Troubles continue to mount for a Catholic Bishop who drew parallels between President Barack Obama, Adolf Hitler and Josef Stalin during a recent homily. Bishop Daniel R. Jenky in Peoria, Illinois, ignited a firestorm when he took to the pulpit earlier this month with some harsh words for the president.
The drama commenced on April 14, after Bishop Jenky called for his followers to embrace "heroic Catholicism, not casual Catholicism," especially when it comes to addressing contemporary religious liberty issues in the United States. Catholic News Service has more about his controversial words:
After listing several governments throughout history that "have tried to force Christians to huddle and hide only within the confines of their churches," Peoria Bishop Daniel R. Jenky said President Barack Obama "now seems intent on following a similar path."
He warned that Catholic schools, hospitals and Newman Centers "could easily be shut down" rather than comply with the government's mandate that most health plans cover the cost of contraception, sterilization and some drugs that can induce abortion.
So far, the reaction has been fierce, with more than 90 faculty members at the University of Notre Dame signing a letter calling for a renouncement of his comments or -- a resignation from the university's board of fellows. He had served at the educational facility, as Catholic News Service notes, for two decades before becoming bishop. The Chicago branch of the Anti-Defamation League, too, has called for an apology.
The diocese in Peoria, though, is claiming that Bishop Jenky's words have been taken out of context. In an April 19 statement, Patricia Gibson, who serves as diocesan chancellor, wrote:
"Bishop Jenky expressed concern that our country is starting down a dangerous path that we have seen before in history. Bishop Jenky gave several examples of times in history in which religious groups were persecuted because of what they believed. We certainly have not reached the same level of persecution. However, history teaches us to be cautious once we start down the path of limiting religious liberty."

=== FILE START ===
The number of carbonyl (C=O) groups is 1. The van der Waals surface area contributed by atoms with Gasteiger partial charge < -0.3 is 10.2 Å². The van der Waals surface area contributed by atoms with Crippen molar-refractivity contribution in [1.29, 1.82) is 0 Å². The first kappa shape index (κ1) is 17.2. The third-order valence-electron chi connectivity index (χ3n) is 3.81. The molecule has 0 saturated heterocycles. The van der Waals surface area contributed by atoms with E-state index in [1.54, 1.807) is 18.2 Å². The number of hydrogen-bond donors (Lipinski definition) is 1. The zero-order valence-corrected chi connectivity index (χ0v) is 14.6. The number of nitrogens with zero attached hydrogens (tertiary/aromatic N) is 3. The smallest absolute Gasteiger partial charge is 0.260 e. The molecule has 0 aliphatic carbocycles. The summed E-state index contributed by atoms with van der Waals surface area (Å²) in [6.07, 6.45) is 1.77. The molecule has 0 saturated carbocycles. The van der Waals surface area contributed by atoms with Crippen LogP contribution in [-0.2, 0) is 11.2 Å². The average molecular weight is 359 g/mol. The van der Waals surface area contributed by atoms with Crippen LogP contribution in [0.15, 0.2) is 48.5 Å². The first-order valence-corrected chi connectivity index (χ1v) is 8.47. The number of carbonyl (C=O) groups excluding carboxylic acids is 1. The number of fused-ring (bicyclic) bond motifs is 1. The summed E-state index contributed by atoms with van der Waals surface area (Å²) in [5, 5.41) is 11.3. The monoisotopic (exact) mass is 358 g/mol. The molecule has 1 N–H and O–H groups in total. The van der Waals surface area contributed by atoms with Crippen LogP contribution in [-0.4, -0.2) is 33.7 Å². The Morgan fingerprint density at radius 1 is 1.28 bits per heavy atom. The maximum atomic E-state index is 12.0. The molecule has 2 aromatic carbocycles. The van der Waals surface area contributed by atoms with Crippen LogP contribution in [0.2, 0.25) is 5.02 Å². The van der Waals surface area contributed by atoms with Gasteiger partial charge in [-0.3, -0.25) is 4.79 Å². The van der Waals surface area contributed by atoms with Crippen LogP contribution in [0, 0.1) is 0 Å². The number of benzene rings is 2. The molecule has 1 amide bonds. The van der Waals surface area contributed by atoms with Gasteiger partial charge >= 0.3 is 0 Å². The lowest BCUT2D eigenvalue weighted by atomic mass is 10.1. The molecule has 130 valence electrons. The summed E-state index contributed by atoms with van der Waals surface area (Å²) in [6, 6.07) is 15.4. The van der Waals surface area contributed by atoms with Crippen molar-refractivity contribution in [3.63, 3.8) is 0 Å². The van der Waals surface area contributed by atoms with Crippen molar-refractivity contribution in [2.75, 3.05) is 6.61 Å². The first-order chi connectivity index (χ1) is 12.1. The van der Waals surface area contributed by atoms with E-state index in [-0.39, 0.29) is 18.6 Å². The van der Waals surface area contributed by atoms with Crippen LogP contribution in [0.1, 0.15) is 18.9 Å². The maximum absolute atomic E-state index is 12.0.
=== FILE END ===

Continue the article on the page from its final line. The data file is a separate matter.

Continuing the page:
Here are some of his words, in detail, that were delivered to some 500 men who were participating in the annual "A Call to Catholic Men of Faith" event earlier this month:
"As Christians, we must love our enemies and pray for those who persecute us, but as Christians we must also stand up for what we believe and always be ready to fight for the faith. The days in which we live now require heroic Catholicism, not casual Catholicism. We can no longer be Catholics by accident, but instead be Catholics by conviction.
Hitler and Stalin, at their better moments, would just barely tolerate some churches remaining open, but would not tolerate any competition with the state in education, social services, and health care. In clear violation of our First Amendment rights, Barack Obama -- with his radical pro-abortion and extreme secularist agenda -- now seems intent on following a similar path."
Clearly, these comments are both politically-charged and, in the eyes of some, plainly offensive. The portion where the bishop claims that Obama is intent on following the paths of Hitler and Stalin is what seems to be most aggravating to those who are speaking out on the matter.
You can hear audio of these words (at 3:30), below:
In addition to the aforementioned reactions, Americans United for Separation of Church and State has filed an IRS complaint against the local diocese charging "illegal election intervention." An April 19 release on the group's web site reads:
The Internal Revenue Service should investigate the Catholic Diocese of Peoria for illegal electioneering after Bishop Daniel R. Jenky compared Barack Obama to Adolf Hitler and Joseph Stalin as part of an election-year appeal, says Americans United for Separation of Church and State.
Americans United today filed a formal complaint with the IRS over Jenky’s intervention in the presidential campaign. Federal law prohibits churches and other tax-exempt nonprofits from endorsing or opposing candidates, said AU, and the bishop’s April 14 sermon amounts to an order to vote against Obama.
It seems the controversy shows no signs of simmering, despite the diocese's attempts to clarify Bishop Jenky's statements. What do you think? Did the bishop go too far or were his words within proper bounds? Take the poll, below:
(H/T: Catholic News Service)